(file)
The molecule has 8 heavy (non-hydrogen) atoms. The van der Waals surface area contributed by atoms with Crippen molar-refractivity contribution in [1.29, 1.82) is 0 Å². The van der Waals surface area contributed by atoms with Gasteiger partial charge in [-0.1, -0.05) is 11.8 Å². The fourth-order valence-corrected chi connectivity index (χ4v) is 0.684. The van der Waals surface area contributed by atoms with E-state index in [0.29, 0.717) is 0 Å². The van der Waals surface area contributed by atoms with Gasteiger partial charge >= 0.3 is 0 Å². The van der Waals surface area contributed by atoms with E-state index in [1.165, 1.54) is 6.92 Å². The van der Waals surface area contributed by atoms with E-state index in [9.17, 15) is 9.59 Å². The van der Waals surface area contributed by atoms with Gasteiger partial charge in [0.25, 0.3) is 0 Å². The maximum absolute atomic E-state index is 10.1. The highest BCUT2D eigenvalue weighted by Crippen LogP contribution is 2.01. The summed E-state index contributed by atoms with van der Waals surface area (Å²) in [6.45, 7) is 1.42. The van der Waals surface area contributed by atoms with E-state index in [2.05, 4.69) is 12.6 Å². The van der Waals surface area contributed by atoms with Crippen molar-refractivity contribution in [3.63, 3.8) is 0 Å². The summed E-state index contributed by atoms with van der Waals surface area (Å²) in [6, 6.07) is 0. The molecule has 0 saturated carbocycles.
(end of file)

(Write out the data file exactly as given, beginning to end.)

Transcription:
The molecule has 8 heavy (non-hydrogen) atoms. The van der Waals surface area contributed by atoms with Crippen molar-refractivity contribution in [1.29, 1.82) is 0 Å². The van der Waals surface area contributed by atoms with Gasteiger partial charge in [-0.1, -0.05) is 11.8 Å². The fourth-order valence-corrected chi connectivity index (χ4v) is 0.684. The van der Waals surface area contributed by atoms with E-state index in [0.29, 0.717) is 0 Å². The van der Waals surface area contributed by atoms with Gasteiger partial charge >= 0.3 is 0 Å². The van der Waals surface area contributed by atoms with E-state index in [1.165, 1.54) is 6.92 Å². The van der Waals surface area contributed by atoms with E-state index in [9.17, 15) is 9.59 Å². The van der Waals surface area contributed by atoms with Gasteiger partial charge in [0.25, 0.3) is 0 Å². The maximum absolute atomic E-state index is 10.1. The highest BCUT2D eigenvalue weighted by Crippen LogP contribution is 2.01. The summed E-state index contributed by atoms with van der Waals surface area (Å²) in [6.45, 7) is 1.42. The van der Waals surface area contributed by atoms with E-state index in [2.05, 4.69) is 12.6 Å². The van der Waals surface area contributed by atoms with Crippen molar-refractivity contribution in [3.63, 3.8) is 0 Å². The summed E-state index contributed by atoms with van der Waals surface area (Å²) in [6, 6.07) is 0. The molecule has 0 saturated carbocycles.